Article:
Anita Rangaswami, Guest Columnists
The last two years will go down in history as one of fear, anxiety, uncertainty, and isolation. The global pandemic of the 21st century was similar to the Spanish Flu that started as a European/Asian phenomenon of the 20th century and spread globally. COVID-19 spread uncontrollably with the ease of travel within and between countries until many countries closed their borders, aggressively developed and tested vaccines, and began to implement preventive measures like wearing masks and “social distancing.” Every segment of the population: seniors, middle-aged, young adults, teenagers, and children, was impacted. Strangely, COVID-19 became an “equalizing” mechanism highlighting some common areas of vulnerability within various populations and age groups. The virus impacted every segment of the worldwide population physically, mentally, emotionally, socially, and spiritually.
The familiar bustling daily routine of work, school, childcare, and home was certainly disrupted. With shelter in place orders in many states, COVID put a hold on the extracurricular activities for young and old. Community events and personal social engagements became a fading dream of the past! Every person had a different external response to the pandemic and an individual reaction to the COVID virus.
Are there lessons to be learned from a single-celled organism that suddenly brought about a dramatic pause in the lives of billions of multi-celled, multifunctional, and multi-tasking human beings?
Absolutely! The research conducted by the scientific communities across the globe was invaluable to alleviate the initial fear factor of the unidentified virus. Public health education helped reduce the anxiety in communities and highlighted ways to protect oneself and one’s family. With all the misinformation on the internet and social media, there was more uncertainty on the specific protocols to be used. However, taking precautionary measures like frequent hand washing, wearing masks and physical distancing became the new normal.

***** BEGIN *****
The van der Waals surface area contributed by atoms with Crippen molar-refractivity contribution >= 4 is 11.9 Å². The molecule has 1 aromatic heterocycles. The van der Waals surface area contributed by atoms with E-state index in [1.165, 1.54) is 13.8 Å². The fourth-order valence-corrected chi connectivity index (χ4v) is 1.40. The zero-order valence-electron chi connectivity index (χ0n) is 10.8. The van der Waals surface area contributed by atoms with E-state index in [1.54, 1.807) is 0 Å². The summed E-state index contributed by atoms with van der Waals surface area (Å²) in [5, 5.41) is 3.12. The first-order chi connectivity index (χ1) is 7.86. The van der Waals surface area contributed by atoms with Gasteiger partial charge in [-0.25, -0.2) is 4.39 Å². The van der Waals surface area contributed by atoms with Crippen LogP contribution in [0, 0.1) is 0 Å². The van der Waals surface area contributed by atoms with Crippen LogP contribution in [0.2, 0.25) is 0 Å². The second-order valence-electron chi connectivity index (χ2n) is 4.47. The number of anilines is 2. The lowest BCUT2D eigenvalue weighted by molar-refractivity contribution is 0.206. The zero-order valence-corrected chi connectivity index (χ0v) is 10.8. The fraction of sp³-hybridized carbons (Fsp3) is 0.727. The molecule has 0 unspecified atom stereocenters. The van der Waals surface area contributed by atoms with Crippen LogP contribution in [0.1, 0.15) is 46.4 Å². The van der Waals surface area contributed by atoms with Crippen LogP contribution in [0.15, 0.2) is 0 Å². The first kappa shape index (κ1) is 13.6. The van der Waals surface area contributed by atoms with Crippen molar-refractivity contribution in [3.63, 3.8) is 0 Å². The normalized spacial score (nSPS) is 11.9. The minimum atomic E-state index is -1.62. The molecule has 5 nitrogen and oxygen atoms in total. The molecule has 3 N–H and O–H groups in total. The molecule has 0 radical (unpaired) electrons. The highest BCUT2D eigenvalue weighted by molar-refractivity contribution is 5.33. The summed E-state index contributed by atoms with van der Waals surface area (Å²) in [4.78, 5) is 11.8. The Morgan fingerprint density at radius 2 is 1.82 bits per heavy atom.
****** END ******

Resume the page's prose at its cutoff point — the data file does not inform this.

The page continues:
Combating the social and spiritual isolation felt by many people, young and old was the most challenging part of the pandemic! The camaraderie, conversations, connectivity, and caring that many faith groups had taken for granted and enjoyed in past years was suddenly snatched away. The daily and weekly services at each of our places of worship: temples, churches, mosques, or synagogues had to pivot quickly and go online to serve the public. That was a herculean task for smaller places of worship that lacked the infrastructure to pivot.
Personally, prayer and scriptural readings were an integral part of my daily life since childhood. But there were no Hindu temples when I moved to Arizona thirty-five years ago. When our son turned three, we started leading a small Hindu prayer group with adults and children gathering in individual homes. We wanted to connect with other families in the valley and maintain the spiritual connection with the Divine. The group has grown and changed over the past thirty years.
During COVID, we maintained our daily prayer routines at home while tuning into various local and global religious ceremonies and spiritual discourses offered by the temples.
The in-home daily prayers and online spiritual discourses were a blessing to keep our sanity though we missed the conversations, dinners, and group connectivity.
COVID showed us that prayer has its place during times of uncertainty, fear, and anxiety. Science and spirituality can coexist to maintain one’s physical, mental, emotional, and spiritual well-being. Truthful reporting of facts and figures by local, state, and national public health organizations can be just as important as practicing one’s faith with conscientiousness. Individual prayer provides strength and comfort, promotes forbearance, and spreads harmony and joy. Most importantly, families who can pray together, care for each other, and break bread together can stay together.